Published: March 15 2007
The term “neo-conservative” has many usages, including “former liberal” and “Jewish conservative”. In recent years, however, it has taken on clearer definition as a philosophy of aggressive unilateralism and the attempt to impose democratic ideas on the Arab world. The neo-conservatives also constitute a distinct group around George W. Bush, the US president. They pushed for the invasion of Iraq and remain identified with hardline positions on Iran, Syria and North Korea.
Outside the administration, the chief fulcrum of neo-conservatism is the American Enterprise Institute. The day after vice-president Dick Cheney’s former aide Scooter Libby was convicted of perjury, AEI held its annual black-tie gala. I did not go expecting contrition, but under the circumstances it seemed possible that self-examination might feature on the menu. Once a lazy pasture for moderate Republicans hurtled into the private sector by Gerald Ford’s 1976 defeat, AEI has turned in recent years into a kind of Cheney family think-tank. It had not been a good week, year, or second term for any of these people and I thought a few cocktails might cause them to consider their predicament.
This was fantasy on my part. From the stage, one took no hint that matters were not working out as anticipated. All rose to salute the arrival of Mr and Mrs Cheney, herself a longtime fellow at the institute. The vice-president looked on from the head table as his friend, Bernard Lewis, perhaps the most significant intellectual influence behind the invasion of Iraq, came up to accept an award.
In his address, the 90-year-old Mr Lewis did not revisit his argument that regime change in Iraq could provide the jolt needed to modernise the Middle East. Instead, he spoke about the millennial struggle between Christianity and Islam. Mr Lewis argues that Muslims have adopted migration, along with terror, as the latest strategy in their “cosmic struggle for world domination”. This is a familiar framework from the original author of the phrase “the clash of civilisations”. What did surprise me was Mr Lewis’s denunciation of Pope John Paul II’s 2000 apology for the crusades as political correctness run amok, which drew clapping. Mr Lewis’s view is that the Muslims started the trouble by invading Europe in the eighth century; the crusades were merely a failed imitation of Muslim jihad in an endless see-saw of conquest and reconquest.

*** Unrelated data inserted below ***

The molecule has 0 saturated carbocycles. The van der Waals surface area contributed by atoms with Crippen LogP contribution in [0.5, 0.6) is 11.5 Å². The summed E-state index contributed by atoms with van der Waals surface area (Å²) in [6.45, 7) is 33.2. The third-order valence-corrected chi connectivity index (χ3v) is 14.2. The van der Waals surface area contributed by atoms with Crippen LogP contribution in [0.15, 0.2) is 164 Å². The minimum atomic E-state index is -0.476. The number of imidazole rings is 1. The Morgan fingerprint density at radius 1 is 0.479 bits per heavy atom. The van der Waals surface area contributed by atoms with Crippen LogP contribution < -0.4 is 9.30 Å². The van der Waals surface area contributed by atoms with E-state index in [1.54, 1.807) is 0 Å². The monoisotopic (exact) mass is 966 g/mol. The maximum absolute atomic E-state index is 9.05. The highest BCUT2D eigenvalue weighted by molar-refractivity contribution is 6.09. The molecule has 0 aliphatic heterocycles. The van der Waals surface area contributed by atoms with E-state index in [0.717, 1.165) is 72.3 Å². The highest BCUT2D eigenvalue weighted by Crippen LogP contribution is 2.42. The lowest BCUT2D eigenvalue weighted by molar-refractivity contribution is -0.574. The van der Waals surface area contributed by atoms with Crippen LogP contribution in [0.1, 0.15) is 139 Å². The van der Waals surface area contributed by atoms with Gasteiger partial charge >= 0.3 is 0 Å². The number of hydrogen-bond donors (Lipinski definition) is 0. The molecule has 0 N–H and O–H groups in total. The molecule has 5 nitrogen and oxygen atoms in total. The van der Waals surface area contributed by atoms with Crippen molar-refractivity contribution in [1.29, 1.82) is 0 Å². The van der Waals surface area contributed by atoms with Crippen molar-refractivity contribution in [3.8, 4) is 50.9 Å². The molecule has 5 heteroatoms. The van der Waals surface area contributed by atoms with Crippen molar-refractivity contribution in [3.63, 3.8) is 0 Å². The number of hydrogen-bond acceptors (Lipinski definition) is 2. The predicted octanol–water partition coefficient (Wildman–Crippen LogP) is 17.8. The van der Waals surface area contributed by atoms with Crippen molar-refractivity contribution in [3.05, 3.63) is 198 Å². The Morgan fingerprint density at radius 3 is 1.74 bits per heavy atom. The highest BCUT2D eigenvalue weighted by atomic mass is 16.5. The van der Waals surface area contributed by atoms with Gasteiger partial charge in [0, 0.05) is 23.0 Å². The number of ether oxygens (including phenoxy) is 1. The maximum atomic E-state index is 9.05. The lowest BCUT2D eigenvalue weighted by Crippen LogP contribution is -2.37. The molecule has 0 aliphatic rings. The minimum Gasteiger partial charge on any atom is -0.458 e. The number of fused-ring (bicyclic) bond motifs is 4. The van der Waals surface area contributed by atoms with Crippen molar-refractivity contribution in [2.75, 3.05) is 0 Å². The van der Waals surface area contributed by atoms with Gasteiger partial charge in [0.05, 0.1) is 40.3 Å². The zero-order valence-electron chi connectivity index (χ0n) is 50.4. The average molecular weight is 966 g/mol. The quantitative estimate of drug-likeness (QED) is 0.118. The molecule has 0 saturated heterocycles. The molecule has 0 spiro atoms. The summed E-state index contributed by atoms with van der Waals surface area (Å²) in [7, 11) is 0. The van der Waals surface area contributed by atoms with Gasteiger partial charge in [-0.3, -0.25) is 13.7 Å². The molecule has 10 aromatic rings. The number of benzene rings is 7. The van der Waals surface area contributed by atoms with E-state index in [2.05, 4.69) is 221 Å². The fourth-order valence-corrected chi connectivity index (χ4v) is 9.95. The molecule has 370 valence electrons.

Were one to start counting ironies here, where would one stop? Here was a Jewish scholar criticising the Pope for apologising to Muslims for a holy war against Muslims, which was also a massacre of the Jews. Here were the theorists of the invasion of Iraq, many of them also Jewish, applauding the notion that the crusades were not so terrible and embracing a time horizon that makes it impossible to judge their war an error. And here was the clubhouse of the neo-conservatives, throwing itself a lavish party when the biggest question in American politics is how to escape the hole they have dug.
But whether or not the neo-cons are prepared to face it, there are increasing signs that their moment is finally over. At the Defence department, Donald Rumsfeld has been replaced by Robert Gates, a member of the Iraq Study Group and an affiliate of the realist school associated with the previous President Bush. Paul Wolfowitz, the architect who wanted to build a new Middle East on Saddam’s rubble, has been moved to the World Bank, where he observes a Robert McNamara-like silence on the failure of his war. Another former Pentagon official, Douglas Feith, is under investigation for misrepresenting intelligence data to make the case for the invasion.
At the State department, Condoleezza Rice is returning to her realist roots and now actually seems to direct policy. She has embraced shuttle diplomacy in the Israeli- Palestinian conflict, is considering conversation with Syria and Iran and even made a nuclear deal with North Korea. These steps signify a broader shift away from what the neo-con defector Francis Fukuyama calls “hard Wilsonian” ideas and back towards the less principled, more effective pragmatism of Brent Scowcroft, former national security adviser, and James Baker, former secretary of state.
The most important sign of all is the fading influence of Mr Cheney, who for six years dominated foreign policy in a way no previous vice-president ever has. Mr Cheney is discredited, unwell and facing various congressional investigations. He was badly damaged by the Libby trial, which exposed his ruthless mania to justify a war gone wrong.
But the larger factor in Mr Cheney’s demise is that his neo-conservative hypotheses have been falsified by events. Invading Iraq did not catalyse a new Middle East; isolating North Korea advanced its nuclear programme; high-handed unilateralism has reduced American power. At the outset of his presidency, Mr Bush thought himself lucky to have a number two who did not aspire to his job. He may now grasp the hazard of lending so much power to someone with no incentive to test his views in the political marketplace.
As disciples of Bernard Lewis, it is unlikely Mr Cheney and the neo-con crusaders will apologise for what they have wrought. Like Mr Bush, they look to the long span of history for vindication. It will indeed be eons before anyone trusts them again.